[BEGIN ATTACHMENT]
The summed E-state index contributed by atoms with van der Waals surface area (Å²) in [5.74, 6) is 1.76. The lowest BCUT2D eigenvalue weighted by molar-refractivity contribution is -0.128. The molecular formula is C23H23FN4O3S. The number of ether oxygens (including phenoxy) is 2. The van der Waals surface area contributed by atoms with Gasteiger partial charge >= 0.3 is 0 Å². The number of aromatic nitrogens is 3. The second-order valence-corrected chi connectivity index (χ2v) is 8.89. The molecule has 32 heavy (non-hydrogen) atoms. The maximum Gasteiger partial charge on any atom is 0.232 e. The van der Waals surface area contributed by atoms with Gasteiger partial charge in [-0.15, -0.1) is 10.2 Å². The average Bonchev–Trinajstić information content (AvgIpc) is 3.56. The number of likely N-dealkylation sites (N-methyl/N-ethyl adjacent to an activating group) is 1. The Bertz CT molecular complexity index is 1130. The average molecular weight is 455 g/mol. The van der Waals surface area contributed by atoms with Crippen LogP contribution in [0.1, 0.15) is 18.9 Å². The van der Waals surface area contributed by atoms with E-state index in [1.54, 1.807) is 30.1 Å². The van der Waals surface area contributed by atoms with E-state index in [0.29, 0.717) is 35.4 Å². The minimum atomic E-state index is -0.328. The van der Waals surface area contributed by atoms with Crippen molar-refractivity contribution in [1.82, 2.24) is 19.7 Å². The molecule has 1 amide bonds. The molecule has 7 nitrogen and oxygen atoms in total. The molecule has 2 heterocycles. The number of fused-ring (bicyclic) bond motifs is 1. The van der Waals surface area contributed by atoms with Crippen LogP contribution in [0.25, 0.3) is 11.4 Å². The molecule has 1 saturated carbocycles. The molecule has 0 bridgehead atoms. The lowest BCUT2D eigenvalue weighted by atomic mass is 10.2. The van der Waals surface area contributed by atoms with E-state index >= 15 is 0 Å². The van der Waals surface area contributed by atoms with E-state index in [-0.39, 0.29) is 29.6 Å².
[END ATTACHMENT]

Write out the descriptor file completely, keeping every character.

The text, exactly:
The summed E-state index contributed by atoms with van der Waals surface area (Å²) in [5.74, 6) is 1.76. The lowest BCUT2D eigenvalue weighted by molar-refractivity contribution is -0.128. The molecular formula is C23H23FN4O3S. The number of ether oxygens (including phenoxy) is 2. The van der Waals surface area contributed by atoms with Gasteiger partial charge >= 0.3 is 0 Å². The number of aromatic nitrogens is 3. The second-order valence-corrected chi connectivity index (χ2v) is 8.89. The molecule has 32 heavy (non-hydrogen) atoms. The maximum Gasteiger partial charge on any atom is 0.232 e. The van der Waals surface area contributed by atoms with Gasteiger partial charge in [-0.15, -0.1) is 10.2 Å². The average Bonchev–Trinajstić information content (AvgIpc) is 3.56. The number of likely N-dealkylation sites (N-methyl/N-ethyl adjacent to an activating group) is 1. The Bertz CT molecular complexity index is 1130. The average molecular weight is 455 g/mol. The van der Waals surface area contributed by atoms with Crippen LogP contribution in [0.1, 0.15) is 18.9 Å². The van der Waals surface area contributed by atoms with E-state index in [1.54, 1.807) is 30.1 Å². The van der Waals surface area contributed by atoms with E-state index in [0.29, 0.717) is 35.4 Å². The minimum atomic E-state index is -0.328. The van der Waals surface area contributed by atoms with Crippen molar-refractivity contribution in [1.82, 2.24) is 19.7 Å². The molecule has 1 amide bonds. The molecule has 7 nitrogen and oxygen atoms in total. The molecule has 2 heterocycles. The number of fused-ring (bicyclic) bond motifs is 1. The van der Waals surface area contributed by atoms with Crippen LogP contribution in [0.25, 0.3) is 11.4 Å². The molecule has 1 saturated carbocycles. The molecule has 0 bridgehead atoms. The lowest BCUT2D eigenvalue weighted by atomic mass is 10.2. The van der Waals surface area contributed by atoms with E-state index >= 15 is 0 Å². The van der Waals surface area contributed by atoms with E-state index in [-0.39, 0.29) is 29.6 Å².